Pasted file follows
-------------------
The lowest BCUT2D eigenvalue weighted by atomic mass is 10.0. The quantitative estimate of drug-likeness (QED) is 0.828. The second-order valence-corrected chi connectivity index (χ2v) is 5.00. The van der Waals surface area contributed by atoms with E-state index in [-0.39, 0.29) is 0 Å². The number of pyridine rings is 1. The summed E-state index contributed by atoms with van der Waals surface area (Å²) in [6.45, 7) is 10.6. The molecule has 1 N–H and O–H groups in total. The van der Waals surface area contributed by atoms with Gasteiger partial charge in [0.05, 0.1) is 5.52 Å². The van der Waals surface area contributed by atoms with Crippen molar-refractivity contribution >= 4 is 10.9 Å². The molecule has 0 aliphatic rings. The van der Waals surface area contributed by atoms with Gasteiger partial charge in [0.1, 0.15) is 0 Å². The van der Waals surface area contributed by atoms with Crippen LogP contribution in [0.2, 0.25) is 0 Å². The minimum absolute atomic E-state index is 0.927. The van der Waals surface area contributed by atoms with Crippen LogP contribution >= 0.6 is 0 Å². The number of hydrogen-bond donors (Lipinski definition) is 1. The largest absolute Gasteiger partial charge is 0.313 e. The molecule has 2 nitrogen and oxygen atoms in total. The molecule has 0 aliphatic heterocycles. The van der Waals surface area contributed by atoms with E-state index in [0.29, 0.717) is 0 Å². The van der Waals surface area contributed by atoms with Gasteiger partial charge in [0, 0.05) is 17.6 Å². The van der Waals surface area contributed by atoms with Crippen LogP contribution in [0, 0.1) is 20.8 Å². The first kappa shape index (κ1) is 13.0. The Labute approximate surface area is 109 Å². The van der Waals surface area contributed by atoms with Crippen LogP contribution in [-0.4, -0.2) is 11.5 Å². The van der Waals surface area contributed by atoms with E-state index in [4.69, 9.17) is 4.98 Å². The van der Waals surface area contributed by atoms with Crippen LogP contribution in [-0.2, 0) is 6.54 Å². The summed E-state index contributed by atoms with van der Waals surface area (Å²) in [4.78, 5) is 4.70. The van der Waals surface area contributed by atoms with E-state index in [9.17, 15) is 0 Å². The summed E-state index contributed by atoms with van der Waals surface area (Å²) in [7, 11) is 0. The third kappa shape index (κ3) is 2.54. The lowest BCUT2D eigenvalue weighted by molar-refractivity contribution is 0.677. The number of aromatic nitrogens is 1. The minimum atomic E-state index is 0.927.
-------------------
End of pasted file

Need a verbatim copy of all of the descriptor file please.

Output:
The lowest BCUT2D eigenvalue weighted by atomic mass is 10.0. The quantitative estimate of drug-likeness (QED) is 0.828. The second-order valence-corrected chi connectivity index (χ2v) is 5.00. The van der Waals surface area contributed by atoms with E-state index in [-0.39, 0.29) is 0 Å². The number of pyridine rings is 1. The summed E-state index contributed by atoms with van der Waals surface area (Å²) in [6.45, 7) is 10.6. The molecule has 1 N–H and O–H groups in total. The van der Waals surface area contributed by atoms with Gasteiger partial charge in [0.05, 0.1) is 5.52 Å². The van der Waals surface area contributed by atoms with Crippen molar-refractivity contribution >= 4 is 10.9 Å². The molecule has 0 aliphatic rings. The van der Waals surface area contributed by atoms with Gasteiger partial charge in [0.1, 0.15) is 0 Å². The van der Waals surface area contributed by atoms with Crippen LogP contribution in [0.2, 0.25) is 0 Å². The minimum absolute atomic E-state index is 0.927. The van der Waals surface area contributed by atoms with Crippen LogP contribution >= 0.6 is 0 Å². The number of hydrogen-bond donors (Lipinski definition) is 1. The largest absolute Gasteiger partial charge is 0.313 e. The molecule has 2 nitrogen and oxygen atoms in total. The molecule has 0 aliphatic heterocycles. The van der Waals surface area contributed by atoms with E-state index in [0.29, 0.717) is 0 Å². The van der Waals surface area contributed by atoms with Gasteiger partial charge in [0, 0.05) is 17.6 Å². The van der Waals surface area contributed by atoms with Crippen LogP contribution in [0, 0.1) is 20.8 Å². The first kappa shape index (κ1) is 13.0. The Labute approximate surface area is 109 Å². The van der Waals surface area contributed by atoms with Crippen LogP contribution in [-0.4, -0.2) is 11.5 Å². The van der Waals surface area contributed by atoms with E-state index in [4.69, 9.17) is 4.98 Å². The van der Waals surface area contributed by atoms with Crippen LogP contribution in [-0.2, 0) is 6.54 Å². The summed E-state index contributed by atoms with van der Waals surface area (Å²) in [4.78, 5) is 4.70. The van der Waals surface area contributed by atoms with E-state index in [9.17, 15) is 0 Å². The summed E-state index contributed by atoms with van der Waals surface area (Å²) in [7, 11) is 0. The third kappa shape index (κ3) is 2.54. The lowest BCUT2D eigenvalue weighted by molar-refractivity contribution is 0.677. The number of aromatic nitrogens is 1. The minimum atomic E-state index is 0.927.